Following the performances, over the course of the day Jay and Mike taught three 55-minute workshops to Year 6 children. They started out with a 10-minute taster session of ukulele strumming plus singing, using the traditional bluegrass song Two Dollar Bill (with one group of lads in particular enthusiastically adopting an American accent to sing along). The main part of each workshop was devoted to learning a fiddle tune on the school violins: the tune Scotland,  written by “father of bluegrass music” Bill Monroe.  Jay had the class playing along using long bows in the A part, chops on the B part and slides on the C part (making a comedy cow-mooing sound!), while she played the more complicated melody. Mike had the children following him on the simplified parts, while Abbey played guitar back-up. It was brilliant to have Abbey join us on the day, as a third band member and an additional person helping the children one-to-one in the workshops. As a (perpetual learner) fiddle player myself, I was also able to help out the children here and there, as they tried to get to grips with their instruments and follow along with the instruction.

“The whole experience was amazing for our children; many of whom had not been to a concert before. The mini concert was a great way of introducing children to folk/bluegrass music, most had never heard of this type of music before. The interaction and engagement from the musicians was also excellent as it involved teaching.” – Head Teacher Naeem Nazir

The whole day was a big success, and I think most of the children had a lot of fun as well as learning something new. If it sparks an interest in even a few of those young people, and leads them to explore bluegrass or folk music in the future (as pickers or just as fans) I count that as a win. Bluegrass is a community-based music that is great for joining in with, and it was good to bring some of that joy and fun to a group of young people. I think most of the staff members who came along to the morning performances enjoyed it too – I noticed plenty of feet tapping along to the music! I’m looking forward to organising the second music workshop day for Mount Pleasant this autumn, for the youngest (Early Years) children this time.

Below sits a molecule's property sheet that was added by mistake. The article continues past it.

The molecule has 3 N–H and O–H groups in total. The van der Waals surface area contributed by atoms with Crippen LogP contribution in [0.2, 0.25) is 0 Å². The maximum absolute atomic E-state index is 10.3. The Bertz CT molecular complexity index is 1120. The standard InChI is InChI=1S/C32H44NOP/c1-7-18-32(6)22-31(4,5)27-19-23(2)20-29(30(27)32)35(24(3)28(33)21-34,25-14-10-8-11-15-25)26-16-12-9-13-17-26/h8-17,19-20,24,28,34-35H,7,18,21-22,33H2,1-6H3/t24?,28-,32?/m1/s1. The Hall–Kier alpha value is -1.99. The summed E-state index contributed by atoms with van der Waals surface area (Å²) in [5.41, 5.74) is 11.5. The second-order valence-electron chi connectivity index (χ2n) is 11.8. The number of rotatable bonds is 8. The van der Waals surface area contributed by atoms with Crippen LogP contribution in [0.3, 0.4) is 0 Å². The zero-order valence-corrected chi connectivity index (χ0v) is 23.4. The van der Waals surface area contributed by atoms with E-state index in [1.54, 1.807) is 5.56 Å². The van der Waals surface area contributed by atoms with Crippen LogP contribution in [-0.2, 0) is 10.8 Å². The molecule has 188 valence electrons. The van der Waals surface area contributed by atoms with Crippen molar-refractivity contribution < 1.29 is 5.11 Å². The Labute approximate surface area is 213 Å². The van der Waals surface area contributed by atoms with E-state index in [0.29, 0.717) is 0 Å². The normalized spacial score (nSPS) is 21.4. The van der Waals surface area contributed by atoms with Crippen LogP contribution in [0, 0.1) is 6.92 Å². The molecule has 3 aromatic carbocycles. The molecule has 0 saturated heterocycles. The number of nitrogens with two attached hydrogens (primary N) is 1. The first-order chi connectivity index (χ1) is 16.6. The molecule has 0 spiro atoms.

The next workshop will likely have more of an old time music theme – for those who don’t know, old time music is essentially the forerunner of bluegrass and emerged in Appalachia from the blending of European folk traditions (fiddle tunes and ballads that went to the USA with settlers from Scotland, Ireland and England) with African-American and Native American influences, including the banjo, which is an instrument of African origin. We hope to include singing and perhaps body percussion and some step dancing, which should be great fun for the little ones. All the outreach events fit in with my mission to bring world class live music to my local communities, and to bring bluegrass, Americana and old time music to a wider audience.

I want to acknowledge again the funding support from Arts Council England which has enabled us to offer these community workshops, and also thank our series sponsor Dark Woods Coffee for their support.